Unaffordable rents in the countryside are driving an increase in homelessness – a phenomenon associated usually only with urban areas, a charity warned last night.
Some rural districts have seen levels of destitution rise by more than half since the beginning of the decade, according to research from the Institute for Public Policy Research.
In Yorkshire, Richmondshire and the East Riding have both seen “above average” levels of homelessness, with 258 cases of “severe housing need” reported last year in one area.
The figures – which remain small compared to those in towns and cities – were released by a homeless charity on the eve of sweeping law reforms which place extra duties on local authorities to support people sleeping on the streets.
The Government says the Homeless Reduction Act, which takes effect on Sunday, is designed to address concerns that some local housing authorities are “currently only intervening at the crisis point, particularly with private sector tenants”.
Stephen Fowler, chief executive of the Elim Connect Centre, which supports rough sleepers in the West Country, said the problem in rural areas had often not been recognised.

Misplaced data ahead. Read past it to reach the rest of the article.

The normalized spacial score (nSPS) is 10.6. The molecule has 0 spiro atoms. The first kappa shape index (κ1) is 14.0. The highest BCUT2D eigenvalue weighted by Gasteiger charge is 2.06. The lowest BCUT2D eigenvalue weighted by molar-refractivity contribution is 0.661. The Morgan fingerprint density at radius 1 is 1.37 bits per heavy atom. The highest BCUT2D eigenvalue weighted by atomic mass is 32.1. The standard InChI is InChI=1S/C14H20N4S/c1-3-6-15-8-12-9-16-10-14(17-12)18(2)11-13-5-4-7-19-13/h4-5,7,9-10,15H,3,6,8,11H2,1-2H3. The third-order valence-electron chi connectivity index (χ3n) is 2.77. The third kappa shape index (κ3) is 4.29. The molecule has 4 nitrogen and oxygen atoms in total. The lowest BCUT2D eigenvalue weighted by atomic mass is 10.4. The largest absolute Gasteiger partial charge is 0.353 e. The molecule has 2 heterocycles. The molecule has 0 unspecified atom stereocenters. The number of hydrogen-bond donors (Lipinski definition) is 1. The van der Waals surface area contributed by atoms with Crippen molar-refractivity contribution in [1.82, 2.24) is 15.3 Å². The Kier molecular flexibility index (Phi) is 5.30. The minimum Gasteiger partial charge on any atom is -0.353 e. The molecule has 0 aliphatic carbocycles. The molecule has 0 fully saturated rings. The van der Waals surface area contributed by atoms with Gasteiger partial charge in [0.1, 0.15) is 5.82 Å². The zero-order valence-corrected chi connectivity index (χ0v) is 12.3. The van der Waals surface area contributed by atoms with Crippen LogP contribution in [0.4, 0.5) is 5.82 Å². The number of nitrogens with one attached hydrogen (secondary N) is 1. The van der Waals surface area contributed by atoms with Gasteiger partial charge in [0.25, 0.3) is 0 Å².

“Rural rough sleeping is slightly different to urban in the sense that people are often isolated and hard to find,” he said.
“People choose very often to live in a more rural location such as woods, barns, sheds and converted buildings.”
A “major issue” in rural areas was access to social and affordable housing, he added.
“Our biggest challenge is finding accommodation, in terms of access to social housing or supported housing that many people need, is extremely difficult. We work quite hard with the private rented sector but in an area like this the rents are so expensive.
“The other problem you have in a rural area is that you don’t have many houses in multiple occupation. We don’t have many small flats or bedsits, they tend to be more expensive properties. Even to rent a two-bedroom flat here you would have to find quite a lot of money.”
Coaxing rough sleepers from their makeshift campsites was often difficult in the countryside, he said, with many finding security in isolation.
The public policy research institute warned last year that homelessness was “notably absent in people’s understanding of rural life”.
Last week, it was reported that rents in parts of Yorkshire had risen by seven per cent since 2013. In York, private rent is above the national average even though average earnings are below.